By DEEPI SIDHU, SportsRadio 610

HOUSTON (CBS Houston) – Between gearing up for the Astros’ American League debut and trying to finalize a television deal with Comcast SportsNet Houston, Jim Crane has certainly been busy.  The media publicity surrounding the owner and former player/manager/broadcaster Larry Dierker, however, took center stage this week.

Crane told SportsRadio 610’s The Odd Couple why the organization did not hire Dierker for the broadcasting job he wanted, and his subsequent meeting with Dierker to clear the air after the media fallout.

“Larry’s been around a long time. He’s loved by the fans and loved by the team. We had some misunderstandings that were not handled well.”

Dierker was offered a contract to do in-studio pre-game and post-game broadcasts but turned it down, parting ways with the franchise after nearly 50 years.  Dierker told SportsRadio 610 that he did not understand why the Astros did not consider him for the game broadcasts based on his experience.

“We made a decision we weren’t going to put him back in the booth. We went with a young team.  Robert Ford, we think, has a lot of talent and Steve Sparks has a lot of experience,” Crane explained.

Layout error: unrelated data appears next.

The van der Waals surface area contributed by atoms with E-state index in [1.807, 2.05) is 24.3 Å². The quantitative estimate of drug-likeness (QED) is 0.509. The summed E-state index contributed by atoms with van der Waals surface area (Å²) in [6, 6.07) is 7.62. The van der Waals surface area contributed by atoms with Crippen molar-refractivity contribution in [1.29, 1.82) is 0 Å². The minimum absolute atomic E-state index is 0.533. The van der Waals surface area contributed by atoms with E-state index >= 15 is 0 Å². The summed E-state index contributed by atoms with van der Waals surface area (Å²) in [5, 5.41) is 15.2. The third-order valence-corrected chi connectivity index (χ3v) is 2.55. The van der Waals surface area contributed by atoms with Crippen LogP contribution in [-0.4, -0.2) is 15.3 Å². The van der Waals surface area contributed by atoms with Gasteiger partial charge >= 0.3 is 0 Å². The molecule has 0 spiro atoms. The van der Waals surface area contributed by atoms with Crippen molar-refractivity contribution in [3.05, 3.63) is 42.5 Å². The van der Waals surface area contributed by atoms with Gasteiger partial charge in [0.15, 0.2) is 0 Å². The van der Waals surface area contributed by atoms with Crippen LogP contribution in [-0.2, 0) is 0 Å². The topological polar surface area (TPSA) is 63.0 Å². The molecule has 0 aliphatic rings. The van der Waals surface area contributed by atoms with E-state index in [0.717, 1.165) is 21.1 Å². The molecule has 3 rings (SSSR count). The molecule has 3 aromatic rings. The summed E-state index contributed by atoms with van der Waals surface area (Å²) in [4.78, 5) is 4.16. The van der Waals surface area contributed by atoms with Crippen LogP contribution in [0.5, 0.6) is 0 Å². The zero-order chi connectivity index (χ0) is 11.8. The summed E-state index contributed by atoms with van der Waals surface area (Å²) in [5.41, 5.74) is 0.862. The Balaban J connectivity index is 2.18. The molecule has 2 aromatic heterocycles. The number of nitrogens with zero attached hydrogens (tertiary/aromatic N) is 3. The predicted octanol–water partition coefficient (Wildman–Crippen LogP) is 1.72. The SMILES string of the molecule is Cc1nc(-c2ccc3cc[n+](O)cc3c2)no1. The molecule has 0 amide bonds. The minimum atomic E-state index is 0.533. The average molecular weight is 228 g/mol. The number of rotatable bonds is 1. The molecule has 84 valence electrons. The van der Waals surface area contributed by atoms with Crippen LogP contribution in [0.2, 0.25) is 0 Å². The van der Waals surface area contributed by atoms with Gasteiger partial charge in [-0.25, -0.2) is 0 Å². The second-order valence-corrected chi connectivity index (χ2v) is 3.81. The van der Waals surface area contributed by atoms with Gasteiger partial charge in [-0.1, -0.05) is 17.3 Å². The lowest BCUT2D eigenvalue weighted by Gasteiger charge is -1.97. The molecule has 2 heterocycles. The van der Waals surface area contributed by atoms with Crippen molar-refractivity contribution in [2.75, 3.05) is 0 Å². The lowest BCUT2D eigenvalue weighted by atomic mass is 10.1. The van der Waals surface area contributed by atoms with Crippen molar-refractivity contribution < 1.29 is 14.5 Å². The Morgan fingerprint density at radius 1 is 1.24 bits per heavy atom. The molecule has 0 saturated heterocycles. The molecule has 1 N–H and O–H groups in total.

The Astros are a young team on the field and Crane wanted to create a broadcasting booth to mirror that change as well.

“We could have certainly gone with some seasoned veterans but we wanted to give Robert a chance. I like to give people chances.”

As for Dierker, Crane wants to continue to work with him and recognizes the former broadcaster’s experience.

“Larry’s good.  He’d been in the booth many years.  We talked about using him as a backup if somebody gets hurt,”  Crane said, referring to his meeting with Dierker.

“We are going to take a little break. We’ll sit down and go over what we’d like him to do.  He’s been a great asset to the team.”

Crane said he did give Dierker a final piece of advice on how to handle misunderstandings with the team in the future.

“I said listen Larry, ‘If you were managing a team and somebody went off on you in the paper, you would do those meetings behind closed doors.

From now on, if we have a problem, we’ll sit down, talk about it.  We will resolve it. ‘”


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